Mulching With Wool: Can You Use Sheep’s Wool As Mulch

Wool Being Used As Mulch
wool mulch
(Image credit: AmandaLewis)

It’s always fun, and sometimes beneficial, to learn about ways to improve your gardening experience. One of those that you may not be familiar with is using wool as mulch. If you’re intrigued by the thought of using sheep’s wool for mulch, read on to learn more.

Mulching with Wool

As with other mulch we use in the garden, sheep’s wool retains moisture and stops weeds from spouting. In the case of using sheep’s wool for mulch, it can also retain more heat during cold winters. This keeps roots warmer and can help keep crops alive past their normal growing point.

Online info says mulching with wool in the vegetable garden can “increase production and plant viability against pest damage.” Wool matts purchased commercially or woven together from available wool, last approximately two years.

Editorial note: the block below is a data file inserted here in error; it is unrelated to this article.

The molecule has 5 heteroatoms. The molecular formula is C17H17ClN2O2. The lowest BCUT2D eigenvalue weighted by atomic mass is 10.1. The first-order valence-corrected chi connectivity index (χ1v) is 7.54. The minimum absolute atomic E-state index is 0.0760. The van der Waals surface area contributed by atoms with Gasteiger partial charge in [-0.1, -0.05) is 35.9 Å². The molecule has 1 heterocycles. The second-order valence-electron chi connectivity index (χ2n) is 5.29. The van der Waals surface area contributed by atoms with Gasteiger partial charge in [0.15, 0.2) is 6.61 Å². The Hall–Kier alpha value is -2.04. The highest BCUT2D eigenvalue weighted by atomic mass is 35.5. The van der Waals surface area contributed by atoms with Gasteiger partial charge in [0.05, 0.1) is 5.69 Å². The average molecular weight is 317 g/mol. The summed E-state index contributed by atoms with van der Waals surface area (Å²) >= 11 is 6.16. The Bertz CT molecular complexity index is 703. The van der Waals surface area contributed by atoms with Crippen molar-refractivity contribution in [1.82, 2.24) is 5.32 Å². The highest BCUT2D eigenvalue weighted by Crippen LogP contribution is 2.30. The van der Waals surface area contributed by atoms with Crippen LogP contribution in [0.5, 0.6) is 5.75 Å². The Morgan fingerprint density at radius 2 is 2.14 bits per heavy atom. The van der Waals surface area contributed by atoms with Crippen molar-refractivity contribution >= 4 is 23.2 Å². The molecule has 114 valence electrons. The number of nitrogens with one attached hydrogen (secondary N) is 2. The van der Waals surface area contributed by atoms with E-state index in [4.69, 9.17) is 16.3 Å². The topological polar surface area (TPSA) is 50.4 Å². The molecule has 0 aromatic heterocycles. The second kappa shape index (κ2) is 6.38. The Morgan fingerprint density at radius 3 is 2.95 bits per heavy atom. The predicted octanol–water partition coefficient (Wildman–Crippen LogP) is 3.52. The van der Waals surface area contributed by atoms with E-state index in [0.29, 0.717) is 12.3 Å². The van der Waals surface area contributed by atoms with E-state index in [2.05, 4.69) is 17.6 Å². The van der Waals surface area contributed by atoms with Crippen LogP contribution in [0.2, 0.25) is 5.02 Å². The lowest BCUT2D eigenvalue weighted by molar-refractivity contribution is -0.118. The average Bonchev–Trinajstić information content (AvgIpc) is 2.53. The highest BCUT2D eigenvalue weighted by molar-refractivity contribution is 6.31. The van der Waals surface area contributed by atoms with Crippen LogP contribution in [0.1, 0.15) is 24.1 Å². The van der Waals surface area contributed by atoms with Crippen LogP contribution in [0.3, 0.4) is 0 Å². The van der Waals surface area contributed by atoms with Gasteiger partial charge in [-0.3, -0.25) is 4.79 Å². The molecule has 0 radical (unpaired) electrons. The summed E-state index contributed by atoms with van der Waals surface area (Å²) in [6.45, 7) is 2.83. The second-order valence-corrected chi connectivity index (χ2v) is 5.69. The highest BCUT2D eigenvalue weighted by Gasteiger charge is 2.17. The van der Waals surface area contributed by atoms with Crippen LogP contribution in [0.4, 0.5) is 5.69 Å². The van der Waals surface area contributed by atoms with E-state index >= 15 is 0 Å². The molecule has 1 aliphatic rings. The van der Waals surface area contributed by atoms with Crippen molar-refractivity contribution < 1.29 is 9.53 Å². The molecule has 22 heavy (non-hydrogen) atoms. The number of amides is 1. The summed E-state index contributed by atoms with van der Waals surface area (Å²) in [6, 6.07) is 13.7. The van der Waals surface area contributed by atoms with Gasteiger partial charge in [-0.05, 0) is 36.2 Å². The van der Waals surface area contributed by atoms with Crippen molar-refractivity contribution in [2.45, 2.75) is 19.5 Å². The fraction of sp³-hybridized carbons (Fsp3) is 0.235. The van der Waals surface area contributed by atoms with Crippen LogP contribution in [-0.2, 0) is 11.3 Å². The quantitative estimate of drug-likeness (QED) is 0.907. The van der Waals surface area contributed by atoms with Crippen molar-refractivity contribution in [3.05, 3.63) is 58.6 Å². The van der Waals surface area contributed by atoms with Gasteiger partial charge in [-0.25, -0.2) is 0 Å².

How to Use Wool in the Garden

Wool matts for mulch may need to be cut before placement. Use a pair of heavy-duty shears to cut them into appropriately sized strips. When using wool matts for mulch, the plant should not be covered. Placement of the matts should allow for space around the plant where it may be watered or fed with liquid fertilizer. Liquids may also be poured directly onto the wool and allowed to seep through more slowly.

If using pelleted or granular fertilizer, apply this into the bed before placing wool matts for mulch. If top dressing with a layer of compost, this should also be applied prior to placement of the matts.

Since the matts are commonly staked to remain in place, it is difficult to remove them and could damage plants nearby. Therefore, it’s often recommended that you cut holes in the matts and plant through them when necessary.

Some gardeners have also used actual pelts as mulch, and raw wool clippings from them, but as those are not readily available, we have only covered using the wool matts here.

Becca Badgett

Becca Badgett was a regular contributor to Gardening Know How for ten years. Co-author of the book How to Grow an EMERGENCY Garden, Becca specializes in succulent and cactus gardening.